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TAGANROG, city in S.W. Rostov district, Russia. Jews first settled in Taganrog at the beginning of the 19th century, when "New Russia" was settled by Jewish immigrants from the northwest area of the *Pale of Settlement. In the 1860s a synagogue with a choir was built. In 1887 Taganrog was incorporated in the administrative region of the Don army, which was beyond the Pale of Settlement; consequently, Jews were henceforth forbidden to live in Taganrog, excepting those who had been living there previously. In 1897 there were 2,960 Jews in Taganrog (6% of its total population); in 1926 they numbered 2,673 (about 3%). In 1939 there were 3,124. Under the Soviet regime the Jewish community and institutions were abolished. When the Germans occupied the city in World War ii, all the Jews who did not manage to escape were killed.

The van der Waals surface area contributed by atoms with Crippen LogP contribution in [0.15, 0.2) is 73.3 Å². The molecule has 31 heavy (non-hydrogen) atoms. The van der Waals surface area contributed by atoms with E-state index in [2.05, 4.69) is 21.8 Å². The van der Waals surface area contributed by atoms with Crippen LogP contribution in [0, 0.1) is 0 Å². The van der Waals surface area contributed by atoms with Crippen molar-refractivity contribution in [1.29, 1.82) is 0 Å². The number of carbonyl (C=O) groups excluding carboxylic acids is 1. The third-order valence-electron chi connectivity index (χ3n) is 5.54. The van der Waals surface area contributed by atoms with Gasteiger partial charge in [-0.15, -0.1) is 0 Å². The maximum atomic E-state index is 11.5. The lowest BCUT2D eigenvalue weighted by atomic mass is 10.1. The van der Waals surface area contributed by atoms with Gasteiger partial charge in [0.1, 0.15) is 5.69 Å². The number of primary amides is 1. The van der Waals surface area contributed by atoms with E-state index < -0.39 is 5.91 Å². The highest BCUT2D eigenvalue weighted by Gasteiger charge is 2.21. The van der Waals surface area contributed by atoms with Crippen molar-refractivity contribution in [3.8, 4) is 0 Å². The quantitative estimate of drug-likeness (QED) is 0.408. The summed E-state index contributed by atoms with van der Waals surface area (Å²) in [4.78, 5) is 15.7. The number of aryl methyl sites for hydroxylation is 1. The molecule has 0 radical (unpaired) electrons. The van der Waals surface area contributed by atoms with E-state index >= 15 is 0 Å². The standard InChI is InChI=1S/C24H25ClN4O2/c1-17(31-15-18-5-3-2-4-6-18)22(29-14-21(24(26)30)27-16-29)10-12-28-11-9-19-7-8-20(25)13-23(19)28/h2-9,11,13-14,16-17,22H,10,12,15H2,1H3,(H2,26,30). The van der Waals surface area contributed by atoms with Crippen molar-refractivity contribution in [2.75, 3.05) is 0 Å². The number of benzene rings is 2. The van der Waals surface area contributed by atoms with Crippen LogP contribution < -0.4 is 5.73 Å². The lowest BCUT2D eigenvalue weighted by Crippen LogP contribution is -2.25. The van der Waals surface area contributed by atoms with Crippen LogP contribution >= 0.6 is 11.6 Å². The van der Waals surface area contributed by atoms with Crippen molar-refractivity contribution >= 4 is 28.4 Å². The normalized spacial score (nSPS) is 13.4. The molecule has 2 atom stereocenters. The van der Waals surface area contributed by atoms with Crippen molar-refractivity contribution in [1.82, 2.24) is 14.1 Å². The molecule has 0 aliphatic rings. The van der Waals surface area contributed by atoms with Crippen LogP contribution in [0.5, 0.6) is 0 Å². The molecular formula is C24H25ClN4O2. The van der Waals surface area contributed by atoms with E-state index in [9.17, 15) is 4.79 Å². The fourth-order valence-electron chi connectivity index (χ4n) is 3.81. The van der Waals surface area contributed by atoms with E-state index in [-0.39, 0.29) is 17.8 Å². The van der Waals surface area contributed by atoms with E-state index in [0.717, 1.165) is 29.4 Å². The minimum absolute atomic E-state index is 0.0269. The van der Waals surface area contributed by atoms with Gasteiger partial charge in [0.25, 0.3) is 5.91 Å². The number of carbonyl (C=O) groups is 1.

By 2005 the new Jewish community of Taganrog had established a community center, a youth club, a women's club, a veterans' club, a Sunday school, and a burial society, as well as a Holocaust Scientific Educational Center.

[Yehuda Slutsky /

Ruth Beloff (2nd ed.)]